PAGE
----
We agree with this, for the struggle is to separate the masses completely from Inkatha’s vicious grip, and destroy the gangster-apparatus, isolated politically from the people.

But comrade Nwenya’s points appear, unfortunately, as an argument for passivity when not combined with a fighting lead from the national and regional leadership – when put forward together with a policy of “peace talks” and “reconciliation” with Inkatha instead of a declared policy of smashing it through social action and armed defence.

It has been argued that a policy of “peace talks” is necessary to “expose” Inkatha’s violent nature. That is not so. The civil war in Natal took-off when Inkatha’s violence had reached such a scale that the youth had no alternative left but to take up arms, and perish. Buthelezi was already exposed by a decade of thuggery, and what was needed was to break the spell of his so-called “power”. That the youth have done – so well in fact, that Buthelezi now craves to be recognised by Congress as “legitimate”!

In December this blood-soaked gangster boasted of “all or nothing victories” against Cosatu and the UDF, and said he would only be reconciled to those who bowed down to him. By February he was writing to Archie Gumede, saying: “I was asking you to consider the fact that both the UDF and Inkatha are here to stay”!

And instead of a fighting policy to drive home the advantage and sweep Buthelezi & Co. into political oblivion, Congress leaders are still conceding his claims to permanence. That must stop. The policy must change.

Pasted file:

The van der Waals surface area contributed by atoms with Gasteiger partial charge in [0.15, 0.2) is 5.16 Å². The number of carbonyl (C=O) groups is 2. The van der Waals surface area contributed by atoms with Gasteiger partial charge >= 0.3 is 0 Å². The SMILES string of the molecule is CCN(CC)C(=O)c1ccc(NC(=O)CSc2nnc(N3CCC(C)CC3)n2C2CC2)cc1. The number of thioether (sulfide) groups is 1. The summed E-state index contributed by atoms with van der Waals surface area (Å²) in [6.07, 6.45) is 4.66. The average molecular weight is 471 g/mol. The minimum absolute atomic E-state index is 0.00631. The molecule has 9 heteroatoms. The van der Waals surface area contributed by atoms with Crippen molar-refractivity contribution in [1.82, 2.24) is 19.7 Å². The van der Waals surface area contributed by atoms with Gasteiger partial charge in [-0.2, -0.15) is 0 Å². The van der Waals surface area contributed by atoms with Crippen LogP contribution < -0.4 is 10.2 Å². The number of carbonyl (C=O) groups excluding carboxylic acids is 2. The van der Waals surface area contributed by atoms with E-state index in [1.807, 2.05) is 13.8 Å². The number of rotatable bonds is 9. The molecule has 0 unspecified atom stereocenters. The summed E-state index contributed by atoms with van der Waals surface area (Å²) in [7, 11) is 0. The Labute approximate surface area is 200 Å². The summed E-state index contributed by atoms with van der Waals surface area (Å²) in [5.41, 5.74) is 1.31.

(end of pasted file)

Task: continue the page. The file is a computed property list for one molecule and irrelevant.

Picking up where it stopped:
A page from Inqaba No. 26

Despite all Buthelezi’s atrocities over more than a decade, the bourgeois media cynically presented him as a “man of peace and non-violence”. Instead of combatting this bourgeois public opinion vigorously and exposing his true nature, our leadership spent these precious years hoping for reconciliation. Now, when the youth are smashing Inkatha (and through the titanic events of the civil war forcing even the world press to reveal that Buthelezi’s organisation is basically a murder-gang) – now we hear the argument that “peace talks” are needed to “expose” Inkatha’s violent nature!

Realities

Sometimes the representatives of the big bosses can see things more clearly than leaders of the middle class. They are more prepared to face the sharp realities of the class struggle.

Christo Nel, a Johannesburg business consultant and a director of Maritzburg company gave this ominous warning to his class:

Reports indicate that Inkatha has been losing the struggle for power during the past few months. It is therefore becoming a test of Inkatha hegemony that could have serious repercussions for its perceived following … in other areas in Natal. If Inkatha were to lose the struggle for control, it would open-up the real possibility of a struggle in the greater Durban metropolitan area.[5]

The Congress movement, with a fighting lead, can extend the heroic achievement of the Maritzburg youth and workers to all parts of Natal and KwaZulu. We can drive Inkatha from the townships of Durban, and finish it as a force. We can destroy the Uwusa danger once and for all.

All over South Africa the oppressed people will stand taller as a result!

© Transcribed from the original by the Marxist Workers Party (2020).


[1] City Press, 8 November 1987

[2] Weekly Mail, 27 March 1987

[3] See Natal Witness, 24 December 1987

[4] Natal Witness, 7 December 1987

[5] in The Star 15 January 1988